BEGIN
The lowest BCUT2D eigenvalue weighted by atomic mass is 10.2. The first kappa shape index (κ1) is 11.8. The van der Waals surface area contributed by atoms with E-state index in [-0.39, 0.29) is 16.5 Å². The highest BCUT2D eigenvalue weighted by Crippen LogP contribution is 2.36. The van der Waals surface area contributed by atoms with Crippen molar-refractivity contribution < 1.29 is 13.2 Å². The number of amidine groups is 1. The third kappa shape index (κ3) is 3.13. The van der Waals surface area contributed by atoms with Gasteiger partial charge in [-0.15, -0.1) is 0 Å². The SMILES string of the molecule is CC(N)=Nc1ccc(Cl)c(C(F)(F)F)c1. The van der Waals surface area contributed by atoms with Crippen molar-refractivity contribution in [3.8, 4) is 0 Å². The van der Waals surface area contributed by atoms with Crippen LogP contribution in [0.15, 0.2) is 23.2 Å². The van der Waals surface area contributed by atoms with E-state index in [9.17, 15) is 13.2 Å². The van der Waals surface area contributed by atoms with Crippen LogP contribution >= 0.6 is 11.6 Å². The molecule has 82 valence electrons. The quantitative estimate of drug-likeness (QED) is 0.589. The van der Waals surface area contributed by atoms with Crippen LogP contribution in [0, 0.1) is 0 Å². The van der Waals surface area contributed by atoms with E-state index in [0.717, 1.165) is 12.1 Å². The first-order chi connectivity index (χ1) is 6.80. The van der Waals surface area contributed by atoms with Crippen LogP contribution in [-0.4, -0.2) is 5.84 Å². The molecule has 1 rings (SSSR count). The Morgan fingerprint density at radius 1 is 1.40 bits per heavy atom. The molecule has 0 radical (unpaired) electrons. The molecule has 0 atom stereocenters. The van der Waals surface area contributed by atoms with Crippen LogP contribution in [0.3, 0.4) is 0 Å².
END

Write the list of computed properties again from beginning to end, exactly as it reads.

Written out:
The lowest BCUT2D eigenvalue weighted by atomic mass is 10.2. The first kappa shape index (κ1) is 11.8. The van der Waals surface area contributed by atoms with E-state index in [-0.39, 0.29) is 16.5 Å². The highest BCUT2D eigenvalue weighted by Crippen LogP contribution is 2.36. The van der Waals surface area contributed by atoms with Crippen molar-refractivity contribution < 1.29 is 13.2 Å². The number of amidine groups is 1. The third kappa shape index (κ3) is 3.13. The van der Waals surface area contributed by atoms with Gasteiger partial charge in [-0.15, -0.1) is 0 Å². The SMILES string of the molecule is CC(N)=Nc1ccc(Cl)c(C(F)(F)F)c1. The van der Waals surface area contributed by atoms with Crippen molar-refractivity contribution in [3.8, 4) is 0 Å². The van der Waals surface area contributed by atoms with Crippen LogP contribution in [0.15, 0.2) is 23.2 Å². The van der Waals surface area contributed by atoms with E-state index in [9.17, 15) is 13.2 Å². The van der Waals surface area contributed by atoms with Crippen LogP contribution >= 0.6 is 11.6 Å². The molecule has 82 valence electrons. The quantitative estimate of drug-likeness (QED) is 0.589. The van der Waals surface area contributed by atoms with Crippen LogP contribution in [0, 0.1) is 0 Å². The van der Waals surface area contributed by atoms with E-state index in [0.717, 1.165) is 12.1 Å². The first-order chi connectivity index (χ1) is 6.80. The van der Waals surface area contributed by atoms with Crippen LogP contribution in [-0.4, -0.2) is 5.84 Å². The molecule has 1 rings (SSSR count). The Morgan fingerprint density at radius 1 is 1.40 bits per heavy atom. The molecule has 0 radical (unpaired) electrons. The molecule has 0 atom stereocenters. The van der Waals surface area contributed by atoms with Crippen LogP contribution in [0.3, 0.4) is 0 Å².